I think that as feminist publishers we are the canary in the mine.
On the plus side, there are a number of very small presses coming into existence and publishing a few things then going out of existence or doing things online. There are some good things happening but it very small.
At Spinifex we noticed a big dive in our books going into bookshops about three years ago. So we, too, decided we would reduce our publishing program. We are treading water, I guess, publishing only about four books a year, down from ten to fifteen titles five years ago. The word feminist creates such fear.
So we are now going into e-books, busily converting print texts into electronic texts. We have forty five books available as electronic books and you can go online and have a look at the first ten to fifteen pages. People can order print books or e-books. This is great, because if you can’t go into a bookshop and leaf through the entire book it makes it really hard to know what is there. Blurbs and reviews are no substitute for being able to open a book and have a quick read.
The more work we do in this area the more I think it is really important to do it. It creates a chance for people to buy or not buy wherever they are, Melbourne, Los Angeles or New Delhi. At least they know what is there.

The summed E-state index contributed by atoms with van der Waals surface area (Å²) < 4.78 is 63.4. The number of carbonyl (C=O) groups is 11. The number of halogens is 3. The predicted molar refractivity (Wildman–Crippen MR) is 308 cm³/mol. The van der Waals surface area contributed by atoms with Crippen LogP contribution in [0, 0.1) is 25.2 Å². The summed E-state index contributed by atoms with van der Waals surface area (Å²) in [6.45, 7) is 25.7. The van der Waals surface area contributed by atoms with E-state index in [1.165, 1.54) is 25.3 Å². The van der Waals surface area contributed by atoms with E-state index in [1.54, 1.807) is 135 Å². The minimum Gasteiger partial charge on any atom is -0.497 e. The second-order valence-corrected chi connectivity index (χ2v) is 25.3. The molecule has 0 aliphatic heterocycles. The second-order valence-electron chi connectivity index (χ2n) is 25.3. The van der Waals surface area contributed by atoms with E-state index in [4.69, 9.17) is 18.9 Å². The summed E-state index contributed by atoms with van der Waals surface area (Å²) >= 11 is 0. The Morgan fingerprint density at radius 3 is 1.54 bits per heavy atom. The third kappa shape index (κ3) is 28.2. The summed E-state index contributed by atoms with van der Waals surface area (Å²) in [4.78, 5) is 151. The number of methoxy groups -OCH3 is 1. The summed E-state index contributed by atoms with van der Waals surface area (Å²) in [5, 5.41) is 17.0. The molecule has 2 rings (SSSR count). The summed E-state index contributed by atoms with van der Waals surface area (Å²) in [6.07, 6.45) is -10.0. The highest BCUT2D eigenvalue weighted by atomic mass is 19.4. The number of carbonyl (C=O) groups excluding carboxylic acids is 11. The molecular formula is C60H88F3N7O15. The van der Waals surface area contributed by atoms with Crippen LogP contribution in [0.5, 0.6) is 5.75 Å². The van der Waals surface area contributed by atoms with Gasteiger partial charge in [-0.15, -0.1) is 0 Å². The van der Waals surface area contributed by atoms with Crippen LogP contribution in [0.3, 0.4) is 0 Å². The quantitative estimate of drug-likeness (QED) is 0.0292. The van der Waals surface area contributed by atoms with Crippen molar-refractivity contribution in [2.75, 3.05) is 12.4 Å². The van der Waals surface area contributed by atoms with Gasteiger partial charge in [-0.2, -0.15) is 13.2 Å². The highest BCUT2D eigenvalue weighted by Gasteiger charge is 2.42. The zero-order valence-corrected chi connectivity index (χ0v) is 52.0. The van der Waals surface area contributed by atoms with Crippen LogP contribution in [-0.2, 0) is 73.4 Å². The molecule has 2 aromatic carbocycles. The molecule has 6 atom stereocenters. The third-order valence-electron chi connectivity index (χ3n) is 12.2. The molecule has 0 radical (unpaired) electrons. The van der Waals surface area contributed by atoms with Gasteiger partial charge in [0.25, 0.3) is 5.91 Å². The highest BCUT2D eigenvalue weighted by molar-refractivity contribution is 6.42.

... The idea of leadership
now actually suggests someone who can sack people. To make people do more
with less is seen to be somehow good.
This brings me to
a particular interest of mine in terms of work and how we see it in the
context of the change from social liberalism to neo-liberalism and how
that is impacting upon women. The focus is on - what is good for business,
- what is going to make money within a global environment, - how we are
going to make Australia more competitive, - maximising profits, - producing
New Knowledge workers for the good of the organisation and for
the good of the nation state.
The concepts of social
justice, equity and equal opportunity have fallen off the agenda altogether.
We find there is now a focus on a rather weak concept of 'diversity'.
The phrase used in organisations (public and private) is 'managing diversity'.
This is what managers do to try and make the workplace better for them,
to make workers more productive to try to get more out of them.
Remember the S11 demonstrations, when the World Trade
Organization (WTO) met at the casino in Melbourne? Our S11, not the recent
one! Now the big 'powers that be' are hiding away in the hills to have
This globalisation is a whole new thing. How should we